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The New World | 2005 | PG-13 | - 4.6.1

Colin Farrell stars as Captain Smith (of the Pocahontas tale), who sails from England in the early years of the 17th century and lands in Virginia, at that time an expanse of primeval wilderness populated by many native tribes. There he meets a young Native American woman, who saves his life and he falls in love with her. Also with Christopher Plummer, Wes Studi, August Schellenberg and Raoul Trujillo. Directed by Terrence Malick. [2:30]

SEX/NUDITY 4 - A young native woman wearing no top has beads and her long hair draped over her chest covering her bare breasts. Native women wear loincloths that reveal cleavage, bare hips, buttocks, bare abdomen and legs. Native men wear loincloths that reveal bare chests, hips, buttocks and legs throughout the movie.
 A young woman wears low-cut dresses that reveal cleavage in a few scenes.
 A husband and wife kiss and hug in a few scenes. A man and a young woman kiss in a few scenes. A man kisses a young woman's face and they hug in a couple of scenes. In many scenes a man and a young woman caress each other's faces, hands, backs and shoulders tenderly.
 Although the scenes of the man and the young woman caressing each other never end up in a sexual encounter (nor is it clear whether or not they have sex) on screen they are romantic and intimate scenes.
 We hear that a man has many wives and many children by each of them.


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VIOLENCE/GORE 6 - Many Native American men and English men fight with swords and hammers and guns; we see men being struck, they fall to the ground, we see men being hacked, we hear hacking, and we see many being stabbed (we see the thrusting of the weapon and some blood spraying) and throats are slashed (we do not see blood). Native American men and English men fight in hand-to-hand combat with more hacking, slashing, shooting and stabbing.
 A young Native American man is shot in the abdomen, he falls to the ground, we see blood on the wound, and we watch him die (he trembles and falls silent). A man is shot in the back as he runs away. A man is shot in the chest, and falls to the ground dead (we see the bloody wound).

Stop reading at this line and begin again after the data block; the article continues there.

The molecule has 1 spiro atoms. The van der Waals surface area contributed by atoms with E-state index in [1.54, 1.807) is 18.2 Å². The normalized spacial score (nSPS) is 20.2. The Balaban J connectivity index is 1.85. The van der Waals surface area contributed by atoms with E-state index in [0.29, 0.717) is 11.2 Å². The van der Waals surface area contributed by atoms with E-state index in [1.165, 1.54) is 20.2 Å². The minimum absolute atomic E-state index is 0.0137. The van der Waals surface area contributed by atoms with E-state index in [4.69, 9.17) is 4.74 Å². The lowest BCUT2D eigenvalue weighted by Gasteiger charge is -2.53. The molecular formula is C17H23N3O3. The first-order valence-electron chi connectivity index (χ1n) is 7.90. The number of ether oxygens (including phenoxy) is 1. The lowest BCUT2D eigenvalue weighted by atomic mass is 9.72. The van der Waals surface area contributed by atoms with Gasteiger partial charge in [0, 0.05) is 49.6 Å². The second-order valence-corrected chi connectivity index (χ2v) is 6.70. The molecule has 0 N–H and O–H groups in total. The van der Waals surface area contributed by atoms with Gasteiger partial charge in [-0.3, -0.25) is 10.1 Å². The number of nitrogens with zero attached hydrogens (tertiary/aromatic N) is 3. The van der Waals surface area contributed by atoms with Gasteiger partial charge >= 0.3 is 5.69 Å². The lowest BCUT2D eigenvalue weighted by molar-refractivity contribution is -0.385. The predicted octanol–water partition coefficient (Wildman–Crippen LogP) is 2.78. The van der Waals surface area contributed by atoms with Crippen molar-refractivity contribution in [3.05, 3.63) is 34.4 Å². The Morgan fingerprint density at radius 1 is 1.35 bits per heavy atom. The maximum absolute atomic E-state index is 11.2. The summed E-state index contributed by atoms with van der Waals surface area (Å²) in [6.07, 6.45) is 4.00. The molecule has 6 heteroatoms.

Men row in a boat past a severed head dangling from a tree. A man hands another man a severed hand (we do not know its origin). A man tells another man that yet another man is dead and that someone ate his hands (we see the dead man slumped in a chair with blood around his mouth).
 A man hung by his hands is whipped repeatedly (we do not see the wounds or blood, but we do hear the whip cracking). A man is hung by his feet as punishment (this is for a certain duration of time).
 A man wearing armor is attacked by native men with hard paddles and wooden hammers, they hit him repeatedly, he is shot in the leg with an arrow (he pulls it out), and he is held by several and dragged to their camp. A man is shot in the throat with an arrow (there's no blood), and he falls back and off the top of a fort.
 Many Native American men with weapons approach a fort, they are fired upon by the men inside who are using cannons, and we see some men being struck (no blood is evident).
 A man is interrogated and threatened, and several Native American men with weapons lunge at him and intend to kill him. A scouting party goes on land with weapons drawn.